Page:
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Friday Bird Droppings: A music legend is coming to Baltimore

Paul McCartney is reportedly playing at Camden Yards this summer, which is good, because the Orioles might not be.

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Paul McCartney Performs At The O2 Arena Photo by Jim Dyson/Getty Images

Good morning, Camden Chatters.

One of these days, I’ll be able to joyously pass along the news that MLB and the Players’ Association made a major breakthrough in negotiations and a new collective bargaining agreement is imminent.

Today is not that day.

The two sides met yesterday for their first face-to-face meeting since last Saturday, but the session lasted just 15 minutes and produced “little progress,” according to ESPN’s Jesse Rogers. The MLBPA offered a proposal for 80 percent of players to become arbitration eligible after two seasons of service and for the league to establish a $115 million bonus pool for pre-arbitration players. Other core economic issues on which the two sides are very far apart, such as the luxury tax, were not discussed. The clock continues to tick; MLB reportedly told the players that the start of the regular season will be in jeopardy if a new deal isn’t reached by Feb. 28.

Meanwhile, in Charm City, the Orioles are making some news. Today, club CEO John Angelos will hold a press conference with Baltimore Mayor Brandon Scott in which they’ll announce — according to WJZ — that music legend Paul McCartney will be performing at Oriole Park this summer. It would be the first major concert at the ballpark since Billy Joel’s 2019 performance, and certainly a welcome one. You can’t go wrong with the world’s most famous Paul, one of the great songwriters of any era.

The McCartney news is a welcome diversion from the dour MLB labor negotiations. It’s a bummer that the two sides couldn’t make much progress Yesterday, and it doesn’t seem like it’s Getting Better. These guys need to Get Back to the bargaining table as soon as possible and meet Eight Days a Week until they hash this thing out. And no more 15-minute meetings, either — that’s barely enough time to say “Hello, Goodbye.” I’m telling you, this whole situation is completely Helter Skelter, and they can’t just Let It Be. We’re all waiting for The End of the lockout, but The Long and Winding Road to an agreement seems endless. At this rate it’ll only happen When I’m 64.

Links

The Winter of Coby Mayo: On growing prospect buzz, and what the Orioles’ prep hitter success could mean for 2022 - Maximizing Playoff Odds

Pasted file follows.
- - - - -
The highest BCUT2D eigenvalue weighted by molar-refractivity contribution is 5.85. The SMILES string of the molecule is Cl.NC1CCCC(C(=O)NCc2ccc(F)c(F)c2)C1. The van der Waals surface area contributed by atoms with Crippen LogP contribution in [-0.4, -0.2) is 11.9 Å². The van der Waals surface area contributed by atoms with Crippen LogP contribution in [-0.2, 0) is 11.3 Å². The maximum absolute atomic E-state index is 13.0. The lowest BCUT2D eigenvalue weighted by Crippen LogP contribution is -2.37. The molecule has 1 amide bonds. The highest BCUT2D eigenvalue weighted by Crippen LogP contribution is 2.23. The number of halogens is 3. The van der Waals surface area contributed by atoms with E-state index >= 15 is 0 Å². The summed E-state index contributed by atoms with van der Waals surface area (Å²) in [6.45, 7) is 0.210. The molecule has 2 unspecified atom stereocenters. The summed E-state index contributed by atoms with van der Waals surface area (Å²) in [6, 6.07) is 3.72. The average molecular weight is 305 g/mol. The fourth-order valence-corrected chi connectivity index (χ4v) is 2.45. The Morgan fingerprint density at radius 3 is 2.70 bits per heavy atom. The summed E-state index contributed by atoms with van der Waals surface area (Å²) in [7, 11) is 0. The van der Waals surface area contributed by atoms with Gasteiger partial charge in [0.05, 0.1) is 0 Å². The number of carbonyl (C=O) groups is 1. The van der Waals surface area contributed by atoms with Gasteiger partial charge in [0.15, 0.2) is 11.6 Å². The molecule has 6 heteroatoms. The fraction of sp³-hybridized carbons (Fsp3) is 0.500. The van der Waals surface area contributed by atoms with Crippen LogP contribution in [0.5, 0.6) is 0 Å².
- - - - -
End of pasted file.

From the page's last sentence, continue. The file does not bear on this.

Coby Mayo is the latest Orioles prospect who’s riding full steam ahead on the hype train. Jon Meoli digs in to what makes him a promising young slugger on the rise.

Revisiting the 2020 Orioles draft class - Steve Melewski
Speaking of Mayo, that 2020 draft — in which the O’s were bashed for picking Heston Kjerstad on an underslot deal at #2 overall — could pay dividends after all if Mayo, Jordan Westburg, and others pan out. Still, they’re going to need something out of Kjerstad, too.

Diaz, Bannon no longer on Orioles’ top prospect lists - BaltimoreBaseball.com
As Yusniel Diaz and Rylan Bannon’s prospect status has evaporated, I can’t help but wonder how different the Orioles’ system would look if Mike Elias had made the Manny Machado trade instead of Dan Duquette.

Orioles birthdays and history

Is today your birthday? Happy birthday! And happy 25th birthday to Ryan Mountcastle, who’s coming off a strong first full season in the majors in which he bashed 33 homers and posted a .796 OPS. Mountcastle won the Players Choice Award for AL Outstanding Rookie while finishing sixth in the BBWAA’s AL Rookie of the Year vote. I think he’ll be sticking around for a while.

Former Orioles born on this day include catcher Chad Moeller (47) and two guys who died too young, infielder Jeff McKnight (b. 1963, d. 2015) and first baseman Walter Young (b. 1980, d. 2015).

On this day in 1954, the newly transplanted Orioles, who hadn’t yet played a game in their new hometown, traded Roy Sievers to the Washington Senators. Sievers had been the AL Rookie of the Year for the St. Louis Browns in 1949 but had barely played the previous three seasons before the franchise changed cities. After the trade, Sievers went on to become an outstanding hitter for Washington, posting six straight years of 20+ homers and four seasons of 100 or more RBIs.